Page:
Let me start off by saying that this recipe is a pain in the behind. You will want to start this recipe a few days before you need the dressing because some of these components take time to cook. But if you want a meatless stuffing that has the full on savory punch of one made with chicken stock or sausage, you’ll find this stuffing well worth your time.
The “meatiness” comes from deeply caramelized onions and dehydrated mushroom powder, both of which bring in complex umami flavors not unlike the flavors of seared meat.
When onions are cooked slowly, its sugars brown and take on a sweet nutty flavor. Its a pretty complex chemical process but only a part of what is happening when onions are cooked. There is also the Maillard reaction which affects not only sugars but proteins. This is the same reaction that makes seared steak taste different from, say, boiled steak (eww…) and makes toast taste different from bread.
When I caramelize onions, I like to overcrowd the pan so that there is an inch of onion rather than having them all in contact with the hot surface. By doing this, I create an environment where the bottom layer browns and the layers above it steam. The steam introduces moisture which prevents the bottom layer from burning. I will occasionally add a few tablespoons of water if I see the onions cooking too fast and when I do, I remember to scrap the bottom of the pan to free up the sticky brown fond.
Also, be patient. Go too hot and fast and your onions will be sauted and not caramelized.
Dried Mushroom Powder
MSG has a bad reputation. It is probably best known for being in Chinese food and causing headaches in people who ate too much take-out. But at the end of the day there is no proof that MSG is harmful and the ingredient is considered safe for consumption by the FDA. MSG is also natural found in foods such as meat, Parmesan cheese, tomatoes, and mushrooms and is responsible for the taste of umami.
For the sake of this dressing, drying out the mushrooms serve several purposes.
- Removing moisture concentrates and intensifies the taste of the mushroom.
- Removing moisture removes mass which means I can add flavor to the dressing without bulking it up.
- Powderizing the mushrooms ensures even distribution of flavor across the dressing, rather than tasting the flavors only when you eat a piece of mushroom.
Dehydrating the mushrooms is a simple process but takes time. Slicing the mushrooms thin will speed up the process. Place sliced mushrooms in an oven set at 180°F. They are done when completely dried and brittle (time varies greatly depending on thickness of slice). Let cool and process in
\42a spice grinder until you get a fine powder.
Vegetarian Croissant Dressing – yields enough for any feast!
8 oz Mushroom
6 Spanish onion (3 for caramelizing, 3 for saute)
4 Celery stalk
1 tbsp Thyme (fresh)
2 tbsp Rosemary (fresh and chopped)
2 tbsp Sage (fresh and chopped)
1 bunch Parsley (leaves only and chopped)
1 1/2 cup water or vegetable stock
salt and pepper to taste
- Preheat the oven to 180°F. Slice mushrooms thinly and place single layer on sheet trays. Dehydrate in the oven until completely dry.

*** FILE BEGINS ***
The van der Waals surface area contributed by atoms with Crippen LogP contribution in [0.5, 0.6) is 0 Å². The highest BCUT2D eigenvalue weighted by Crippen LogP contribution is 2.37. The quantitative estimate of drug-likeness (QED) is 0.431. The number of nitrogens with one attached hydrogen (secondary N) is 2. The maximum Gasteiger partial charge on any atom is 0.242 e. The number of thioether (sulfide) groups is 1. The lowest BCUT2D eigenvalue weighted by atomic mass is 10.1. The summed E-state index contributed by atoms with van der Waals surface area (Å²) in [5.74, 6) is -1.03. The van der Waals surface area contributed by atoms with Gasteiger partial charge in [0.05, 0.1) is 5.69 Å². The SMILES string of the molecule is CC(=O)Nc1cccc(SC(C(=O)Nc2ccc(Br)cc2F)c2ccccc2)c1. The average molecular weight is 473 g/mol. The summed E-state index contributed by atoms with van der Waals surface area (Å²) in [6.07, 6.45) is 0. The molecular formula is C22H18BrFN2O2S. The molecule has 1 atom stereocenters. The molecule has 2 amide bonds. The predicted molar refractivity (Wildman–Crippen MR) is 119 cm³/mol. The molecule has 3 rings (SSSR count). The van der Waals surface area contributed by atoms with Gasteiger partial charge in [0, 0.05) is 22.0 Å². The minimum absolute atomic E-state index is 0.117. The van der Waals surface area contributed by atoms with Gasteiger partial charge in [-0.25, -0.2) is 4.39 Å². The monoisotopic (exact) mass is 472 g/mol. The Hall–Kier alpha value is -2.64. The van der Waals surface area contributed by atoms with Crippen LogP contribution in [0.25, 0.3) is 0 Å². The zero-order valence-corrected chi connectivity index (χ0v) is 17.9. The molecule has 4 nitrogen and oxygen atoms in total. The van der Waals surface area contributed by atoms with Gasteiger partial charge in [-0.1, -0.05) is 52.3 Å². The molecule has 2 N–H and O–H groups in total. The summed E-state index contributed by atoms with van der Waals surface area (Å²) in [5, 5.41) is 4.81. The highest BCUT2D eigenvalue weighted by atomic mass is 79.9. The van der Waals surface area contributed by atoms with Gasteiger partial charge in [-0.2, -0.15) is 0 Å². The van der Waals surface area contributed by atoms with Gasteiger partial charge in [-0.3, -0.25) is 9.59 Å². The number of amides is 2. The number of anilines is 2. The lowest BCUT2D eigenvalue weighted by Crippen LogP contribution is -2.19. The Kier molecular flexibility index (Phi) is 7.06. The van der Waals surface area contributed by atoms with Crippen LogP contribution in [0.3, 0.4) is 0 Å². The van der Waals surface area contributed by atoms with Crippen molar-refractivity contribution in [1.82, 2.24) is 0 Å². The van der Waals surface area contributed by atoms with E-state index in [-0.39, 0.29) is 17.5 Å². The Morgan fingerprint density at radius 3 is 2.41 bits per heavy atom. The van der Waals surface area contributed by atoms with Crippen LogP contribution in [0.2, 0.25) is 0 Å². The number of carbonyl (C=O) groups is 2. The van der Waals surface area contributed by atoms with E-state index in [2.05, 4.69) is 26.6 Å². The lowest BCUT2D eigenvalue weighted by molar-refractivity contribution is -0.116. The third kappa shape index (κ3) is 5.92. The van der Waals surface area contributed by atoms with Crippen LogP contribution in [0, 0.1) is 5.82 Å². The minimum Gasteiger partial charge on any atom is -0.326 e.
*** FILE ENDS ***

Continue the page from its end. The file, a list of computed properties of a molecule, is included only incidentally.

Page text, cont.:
- Once cooled, process in a spice grinder until it turns into a fine powder. Store in a dry place until ready to use.
- Preheat the oven to 325°F. Slice croissant in half as if to make a sandwich. Then cut into 1 inch blocks.
- Toast in the oven until golden brown. Store in a dry place until ready to use.
- Cut all the onions into 1/4 inch dice. Place half of the onion into a pot with a bit of oil. The pot should be just big enough so that the onions rest about an inch high.
- Cook on medium heat stirring occasionally. The fire should be high enough where you hear a light sizzle. The onions at the bottom should brown evenly and the fond that develops in the pan should be sticky brown but not burnt. If onions are cooking too fast and not browning evenly, turn down the heat slightly and add a few tablespoons of water. Scrap the bottom of the pan when you add water. The onions are done when they are soft, dark brown, and sticky. Cool and refrigerate until ready to use.
- Cut the fennel and celery into 1/4 inch dice, similar in size to the onion.
- Heat a small pot and add the rest of the raw onions with a little oil. Once they start to soften, add fennel and celery. Cook until fennel and celery soften. You do not want color here. Add in thyme, rosemary, sage, dried mushroom powder and caramelized onions, and cook a few more minutes, stirring frequently, until very aromatic.
- In a large bowl, combine dried croissant croutons, vegetable mixture and chopped parsley. Add water or stock, a little at a time mixing frequently until the croissant is soft and moist. You may need more or less liquid depending on the moisture of the vegetable mix.
- Season with salt and pepper. It should taste extremely savory but not overly salty.
- Store in an oven-safe container and let sit overnight (resting is an optional step but it will help all the flavors marry and absorb into the crouton).
- Before you are ready to serve, heat up the dressing, uncovered, in a 350°F oven until the top browns slightly and the inside is completely hot. If the top is browning too quickly, cover with aluminum foil and continue to cook.